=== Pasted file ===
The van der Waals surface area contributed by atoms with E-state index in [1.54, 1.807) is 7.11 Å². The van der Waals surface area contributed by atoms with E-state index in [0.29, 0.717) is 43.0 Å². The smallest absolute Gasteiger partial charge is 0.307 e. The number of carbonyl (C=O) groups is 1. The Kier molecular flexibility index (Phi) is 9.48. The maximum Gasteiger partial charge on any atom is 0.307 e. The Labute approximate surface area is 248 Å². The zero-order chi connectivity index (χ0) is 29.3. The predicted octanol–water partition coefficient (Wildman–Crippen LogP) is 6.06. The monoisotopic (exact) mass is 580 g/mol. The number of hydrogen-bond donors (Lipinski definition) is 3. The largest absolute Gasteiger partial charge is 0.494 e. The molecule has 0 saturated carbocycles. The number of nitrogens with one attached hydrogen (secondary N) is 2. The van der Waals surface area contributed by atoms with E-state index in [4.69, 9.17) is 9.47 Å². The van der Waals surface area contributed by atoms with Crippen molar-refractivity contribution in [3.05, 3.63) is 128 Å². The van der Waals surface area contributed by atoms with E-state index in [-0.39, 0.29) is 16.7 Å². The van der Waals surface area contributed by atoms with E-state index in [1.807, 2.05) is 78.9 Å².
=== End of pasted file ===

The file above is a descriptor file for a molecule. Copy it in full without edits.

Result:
The van der Waals surface area contributed by atoms with E-state index in [1.54, 1.807) is 7.11 Å². The van der Waals surface area contributed by atoms with E-state index in [0.29, 0.717) is 43.0 Å². The smallest absolute Gasteiger partial charge is 0.307 e. The number of carbonyl (C=O) groups is 1. The Kier molecular flexibility index (Phi) is 9.48. The maximum Gasteiger partial charge on any atom is 0.307 e. The Labute approximate surface area is 248 Å². The zero-order chi connectivity index (χ0) is 29.3. The predicted octanol–water partition coefficient (Wildman–Crippen LogP) is 6.06. The monoisotopic (exact) mass is 580 g/mol. The number of hydrogen-bond donors (Lipinski definition) is 3. The largest absolute Gasteiger partial charge is 0.494 e. The molecule has 0 saturated carbocycles. The number of nitrogens with one attached hydrogen (secondary N) is 2. The van der Waals surface area contributed by atoms with E-state index in [4.69, 9.17) is 9.47 Å². The van der Waals surface area contributed by atoms with Crippen molar-refractivity contribution in [3.05, 3.63) is 128 Å². The van der Waals surface area contributed by atoms with E-state index in [-0.39, 0.29) is 16.7 Å². The van der Waals surface area contributed by atoms with E-state index in [1.807, 2.05) is 78.9 Å².